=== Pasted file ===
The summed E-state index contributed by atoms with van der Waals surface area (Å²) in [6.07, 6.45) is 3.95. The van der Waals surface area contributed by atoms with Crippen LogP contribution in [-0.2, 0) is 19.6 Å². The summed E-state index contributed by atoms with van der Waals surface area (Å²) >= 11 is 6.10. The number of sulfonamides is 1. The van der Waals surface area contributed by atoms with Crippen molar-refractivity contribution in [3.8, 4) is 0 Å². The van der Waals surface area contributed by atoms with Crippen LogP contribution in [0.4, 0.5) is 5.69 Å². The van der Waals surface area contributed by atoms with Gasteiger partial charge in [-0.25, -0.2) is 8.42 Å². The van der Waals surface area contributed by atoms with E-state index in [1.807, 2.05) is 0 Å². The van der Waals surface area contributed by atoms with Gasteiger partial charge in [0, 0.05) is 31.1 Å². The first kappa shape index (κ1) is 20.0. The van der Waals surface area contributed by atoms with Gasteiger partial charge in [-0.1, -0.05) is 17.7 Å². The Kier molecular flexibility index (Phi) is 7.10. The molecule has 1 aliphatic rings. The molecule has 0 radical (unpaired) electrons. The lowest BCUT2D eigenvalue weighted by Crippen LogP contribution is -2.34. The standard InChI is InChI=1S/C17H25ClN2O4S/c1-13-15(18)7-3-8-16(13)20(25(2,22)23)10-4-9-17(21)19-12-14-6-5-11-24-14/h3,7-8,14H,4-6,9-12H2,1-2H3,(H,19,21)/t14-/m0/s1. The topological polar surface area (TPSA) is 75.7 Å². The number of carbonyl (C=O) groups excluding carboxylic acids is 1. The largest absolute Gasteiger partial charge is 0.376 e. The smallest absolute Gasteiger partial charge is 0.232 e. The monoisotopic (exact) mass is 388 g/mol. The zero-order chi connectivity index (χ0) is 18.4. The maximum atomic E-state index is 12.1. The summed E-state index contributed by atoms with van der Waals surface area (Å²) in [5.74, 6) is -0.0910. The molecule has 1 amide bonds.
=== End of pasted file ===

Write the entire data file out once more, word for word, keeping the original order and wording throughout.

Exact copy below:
The summed E-state index contributed by atoms with van der Waals surface area (Å²) in [6.07, 6.45) is 3.95. The van der Waals surface area contributed by atoms with Crippen LogP contribution in [-0.2, 0) is 19.6 Å². The summed E-state index contributed by atoms with van der Waals surface area (Å²) >= 11 is 6.10. The number of sulfonamides is 1. The van der Waals surface area contributed by atoms with Crippen molar-refractivity contribution in [3.8, 4) is 0 Å². The van der Waals surface area contributed by atoms with Crippen LogP contribution in [0.4, 0.5) is 5.69 Å². The van der Waals surface area contributed by atoms with Gasteiger partial charge in [-0.25, -0.2) is 8.42 Å². The van der Waals surface area contributed by atoms with E-state index in [1.807, 2.05) is 0 Å². The van der Waals surface area contributed by atoms with Gasteiger partial charge in [0, 0.05) is 31.1 Å². The first kappa shape index (κ1) is 20.0. The van der Waals surface area contributed by atoms with Gasteiger partial charge in [-0.1, -0.05) is 17.7 Å². The Kier molecular flexibility index (Phi) is 7.10. The molecule has 1 aliphatic rings. The molecule has 0 radical (unpaired) electrons. The lowest BCUT2D eigenvalue weighted by Crippen LogP contribution is -2.34. The standard InChI is InChI=1S/C17H25ClN2O4S/c1-13-15(18)7-3-8-16(13)20(25(2,22)23)10-4-9-17(21)19-12-14-6-5-11-24-14/h3,7-8,14H,4-6,9-12H2,1-2H3,(H,19,21)/t14-/m0/s1. The topological polar surface area (TPSA) is 75.7 Å². The number of carbonyl (C=O) groups excluding carboxylic acids is 1. The largest absolute Gasteiger partial charge is 0.376 e. The smallest absolute Gasteiger partial charge is 0.232 e. The monoisotopic (exact) mass is 388 g/mol. The zero-order chi connectivity index (χ0) is 18.4. The maximum atomic E-state index is 12.1. The summed E-state index contributed by atoms with van der Waals surface area (Å²) in [5.74, 6) is -0.0910. The molecule has 1 amide bonds.